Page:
Homemade Dill Pickles: A Refreshingly Crunchy Snack
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The technique of pickling involves very little time or effort to be invested in order to get the kind of results you desire. What we associate with pickles in India is very different from what pickling is, in the rest of the world. The act of brining vegetables or herbs in a water and vinegar-based brine is essentially what the process is like, in a nutshell. Most commonly, cucumbers are used as the foundation for pickles and whole spices and aromatics are added to the brine, for the cucumber to absorb flavour as it sits in the brine. A batch of dill pickles are great when eaten just as they are or sliced and used in sandwiches, burgers, salads and even crumb-coated and deep-fried. You can also strain the leftover brine and use the liquid to shake up some potent cocktails, if you’re in the mood for one. You could swap the cucumber with vegetables like carrots, fresh green beans, shredded cabbage and even use jalapenos instead. Use this simple recipe to make a jar of your own crunchy dill pickles.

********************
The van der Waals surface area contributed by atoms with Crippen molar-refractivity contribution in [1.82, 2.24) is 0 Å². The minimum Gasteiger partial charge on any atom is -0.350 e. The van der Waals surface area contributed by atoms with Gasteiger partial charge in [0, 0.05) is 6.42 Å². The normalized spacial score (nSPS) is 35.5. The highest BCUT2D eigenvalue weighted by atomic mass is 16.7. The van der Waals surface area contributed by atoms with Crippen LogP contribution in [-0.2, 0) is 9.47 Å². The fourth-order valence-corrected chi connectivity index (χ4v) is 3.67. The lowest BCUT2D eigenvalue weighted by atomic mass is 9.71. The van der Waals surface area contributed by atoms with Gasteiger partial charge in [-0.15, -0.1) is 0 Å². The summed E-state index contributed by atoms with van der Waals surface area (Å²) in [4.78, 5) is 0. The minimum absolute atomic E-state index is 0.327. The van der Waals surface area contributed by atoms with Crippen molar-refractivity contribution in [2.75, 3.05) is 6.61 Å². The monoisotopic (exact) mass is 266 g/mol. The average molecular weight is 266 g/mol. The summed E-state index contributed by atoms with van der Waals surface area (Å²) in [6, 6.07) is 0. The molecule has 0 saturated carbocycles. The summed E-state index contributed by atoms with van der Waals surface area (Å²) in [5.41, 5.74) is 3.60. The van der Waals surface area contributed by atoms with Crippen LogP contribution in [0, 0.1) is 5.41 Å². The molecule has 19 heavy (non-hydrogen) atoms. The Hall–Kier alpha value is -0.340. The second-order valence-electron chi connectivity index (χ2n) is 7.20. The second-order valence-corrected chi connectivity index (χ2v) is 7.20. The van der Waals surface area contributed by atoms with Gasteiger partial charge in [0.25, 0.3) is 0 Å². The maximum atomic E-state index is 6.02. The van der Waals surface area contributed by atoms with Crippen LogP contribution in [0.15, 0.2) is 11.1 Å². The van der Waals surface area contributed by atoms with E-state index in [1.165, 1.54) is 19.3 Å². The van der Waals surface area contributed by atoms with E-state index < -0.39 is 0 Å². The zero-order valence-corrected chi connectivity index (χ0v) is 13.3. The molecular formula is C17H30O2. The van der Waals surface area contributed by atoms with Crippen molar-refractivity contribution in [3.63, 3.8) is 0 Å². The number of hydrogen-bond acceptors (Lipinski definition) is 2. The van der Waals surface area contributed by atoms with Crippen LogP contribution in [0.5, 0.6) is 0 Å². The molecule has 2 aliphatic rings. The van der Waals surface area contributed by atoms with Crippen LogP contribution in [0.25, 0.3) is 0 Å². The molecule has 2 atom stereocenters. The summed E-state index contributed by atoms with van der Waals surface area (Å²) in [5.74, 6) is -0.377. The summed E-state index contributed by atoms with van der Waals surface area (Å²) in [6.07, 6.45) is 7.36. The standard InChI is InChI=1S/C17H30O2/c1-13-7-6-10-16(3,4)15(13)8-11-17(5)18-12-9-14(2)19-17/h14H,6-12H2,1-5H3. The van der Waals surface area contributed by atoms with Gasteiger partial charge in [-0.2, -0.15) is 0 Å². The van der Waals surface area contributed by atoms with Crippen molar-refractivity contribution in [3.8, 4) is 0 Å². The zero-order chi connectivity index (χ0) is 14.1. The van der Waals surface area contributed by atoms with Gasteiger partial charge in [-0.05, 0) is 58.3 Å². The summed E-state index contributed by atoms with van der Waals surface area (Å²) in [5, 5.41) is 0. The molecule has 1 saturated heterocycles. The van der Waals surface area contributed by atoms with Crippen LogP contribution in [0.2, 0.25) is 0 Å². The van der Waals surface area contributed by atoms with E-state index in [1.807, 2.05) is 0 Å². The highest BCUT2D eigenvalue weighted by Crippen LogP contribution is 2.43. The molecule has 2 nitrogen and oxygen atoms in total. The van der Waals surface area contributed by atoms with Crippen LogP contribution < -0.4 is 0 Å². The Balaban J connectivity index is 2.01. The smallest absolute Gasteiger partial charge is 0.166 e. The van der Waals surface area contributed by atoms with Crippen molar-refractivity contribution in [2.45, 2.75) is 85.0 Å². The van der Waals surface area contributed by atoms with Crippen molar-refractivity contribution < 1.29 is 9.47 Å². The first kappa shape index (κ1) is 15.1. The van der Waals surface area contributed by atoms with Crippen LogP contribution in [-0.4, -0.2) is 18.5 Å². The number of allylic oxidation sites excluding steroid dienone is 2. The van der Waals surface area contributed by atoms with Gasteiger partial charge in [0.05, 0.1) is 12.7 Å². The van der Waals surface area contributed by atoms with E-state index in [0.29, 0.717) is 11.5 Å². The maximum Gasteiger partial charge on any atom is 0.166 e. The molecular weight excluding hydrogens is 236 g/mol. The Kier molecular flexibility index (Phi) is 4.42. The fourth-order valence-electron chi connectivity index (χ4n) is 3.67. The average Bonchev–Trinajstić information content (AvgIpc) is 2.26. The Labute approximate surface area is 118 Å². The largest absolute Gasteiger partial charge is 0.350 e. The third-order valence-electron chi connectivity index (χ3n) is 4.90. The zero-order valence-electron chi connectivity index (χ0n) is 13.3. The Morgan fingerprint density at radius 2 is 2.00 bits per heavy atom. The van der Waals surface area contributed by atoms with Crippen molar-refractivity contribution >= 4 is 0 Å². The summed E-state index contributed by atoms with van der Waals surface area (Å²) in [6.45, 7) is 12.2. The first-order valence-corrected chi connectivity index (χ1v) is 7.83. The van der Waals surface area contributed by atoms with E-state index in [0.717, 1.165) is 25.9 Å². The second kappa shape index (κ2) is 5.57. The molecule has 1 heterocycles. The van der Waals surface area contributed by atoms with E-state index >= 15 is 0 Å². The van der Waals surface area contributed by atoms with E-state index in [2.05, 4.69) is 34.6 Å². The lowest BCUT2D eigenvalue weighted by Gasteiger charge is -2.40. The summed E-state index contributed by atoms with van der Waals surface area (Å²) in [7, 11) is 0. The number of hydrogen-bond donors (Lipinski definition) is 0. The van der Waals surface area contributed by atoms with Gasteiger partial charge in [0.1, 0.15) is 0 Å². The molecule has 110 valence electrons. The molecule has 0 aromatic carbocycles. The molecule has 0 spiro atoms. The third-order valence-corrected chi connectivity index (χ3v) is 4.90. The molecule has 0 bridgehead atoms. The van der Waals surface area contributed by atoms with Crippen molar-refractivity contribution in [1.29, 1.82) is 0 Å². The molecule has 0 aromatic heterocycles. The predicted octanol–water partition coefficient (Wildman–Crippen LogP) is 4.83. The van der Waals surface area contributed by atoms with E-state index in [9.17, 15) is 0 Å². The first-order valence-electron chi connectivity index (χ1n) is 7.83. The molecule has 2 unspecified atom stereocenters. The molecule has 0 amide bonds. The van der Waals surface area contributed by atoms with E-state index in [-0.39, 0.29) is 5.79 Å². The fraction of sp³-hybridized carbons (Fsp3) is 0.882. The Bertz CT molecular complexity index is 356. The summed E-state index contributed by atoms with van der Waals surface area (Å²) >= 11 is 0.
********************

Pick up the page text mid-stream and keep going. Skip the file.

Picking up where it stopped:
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History Of Pickle: From Being A Necessity To Becoming The Most Popular Condiment


  • 2 cups cucumber spears (cut lengthwise)
  • 1 + ¾ cups water
  • ¾ cup white vinegar
  • 3 cloves garlic
  • 1 bunch fresh dill
  • ½ tablespoon rock salt
  • 2 teaspoons sugar


  • Stir together the water, vinegar, salt and sugar in a saucepan until the salt and sugar have fully dissolved, and bring it to a roaring boil.
  • Take the sauce pan off the heat and allow the mixture to cool completely. Set aside while you prepare the cucumber.
  • Ensure that you lightly or completely avoid peeling the cucumber before cutting each one into eight long spears. Arrange the cucumber spears in a glass jar with a lid along with the garlic and dill.
  • Pour over the cooled liquid mixture and seal the jar. Shake the jar once or twice so that the liquid is evenly distributed throughout.
  • Refrigerate the jar for three days before eating as a snack, in sandwiches or salads. These pickles taste best when eaten cold.